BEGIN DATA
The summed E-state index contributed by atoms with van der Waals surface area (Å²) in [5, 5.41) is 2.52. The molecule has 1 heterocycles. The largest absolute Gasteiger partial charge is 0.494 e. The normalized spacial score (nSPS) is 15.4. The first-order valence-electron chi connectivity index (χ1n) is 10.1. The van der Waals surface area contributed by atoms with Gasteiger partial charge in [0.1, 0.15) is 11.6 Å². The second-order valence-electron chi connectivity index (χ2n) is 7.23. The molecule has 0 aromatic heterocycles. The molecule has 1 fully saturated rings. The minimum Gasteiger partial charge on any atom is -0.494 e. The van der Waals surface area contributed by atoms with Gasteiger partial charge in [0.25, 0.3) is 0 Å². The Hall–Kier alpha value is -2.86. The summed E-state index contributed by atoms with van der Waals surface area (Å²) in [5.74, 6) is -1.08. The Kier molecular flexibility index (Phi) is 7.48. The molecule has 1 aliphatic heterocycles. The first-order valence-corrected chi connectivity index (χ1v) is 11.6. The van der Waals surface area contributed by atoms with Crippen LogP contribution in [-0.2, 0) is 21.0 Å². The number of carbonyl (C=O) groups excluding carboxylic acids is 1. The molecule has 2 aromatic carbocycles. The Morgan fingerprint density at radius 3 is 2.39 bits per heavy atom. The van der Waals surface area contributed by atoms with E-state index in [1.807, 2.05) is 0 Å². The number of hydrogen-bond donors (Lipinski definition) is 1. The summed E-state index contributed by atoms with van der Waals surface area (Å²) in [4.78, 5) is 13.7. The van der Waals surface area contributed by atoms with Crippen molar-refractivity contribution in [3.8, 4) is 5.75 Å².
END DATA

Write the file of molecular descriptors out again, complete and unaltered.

The summed E-state index contributed by atoms with van der Waals surface area (Å²) in [5, 5.41) is 2.52. The molecule has 1 heterocycles. The largest absolute Gasteiger partial charge is 0.494 e. The normalized spacial score (nSPS) is 15.4. The first-order valence-electron chi connectivity index (χ1n) is 10.1. The van der Waals surface area contributed by atoms with Gasteiger partial charge in [0.1, 0.15) is 11.6 Å². The second-order valence-electron chi connectivity index (χ2n) is 7.23. The molecule has 0 aromatic heterocycles. The molecule has 1 fully saturated rings. The minimum Gasteiger partial charge on any atom is -0.494 e. The van der Waals surface area contributed by atoms with Gasteiger partial charge in [0.25, 0.3) is 0 Å². The Hall–Kier alpha value is -2.86. The summed E-state index contributed by atoms with van der Waals surface area (Å²) in [5.74, 6) is -1.08. The Kier molecular flexibility index (Phi) is 7.48. The molecule has 1 aliphatic heterocycles. The first-order valence-corrected chi connectivity index (χ1v) is 11.6. The van der Waals surface area contributed by atoms with Crippen LogP contribution in [-0.2, 0) is 21.0 Å². The number of carbonyl (C=O) groups excluding carboxylic acids is 1. The molecule has 2 aromatic carbocycles. The Morgan fingerprint density at radius 3 is 2.39 bits per heavy atom. The van der Waals surface area contributed by atoms with E-state index in [1.807, 2.05) is 0 Å². The number of hydrogen-bond donors (Lipinski definition) is 1. The summed E-state index contributed by atoms with van der Waals surface area (Å²) in [4.78, 5) is 13.7. The van der Waals surface area contributed by atoms with Crippen molar-refractivity contribution in [3.8, 4) is 5.75 Å².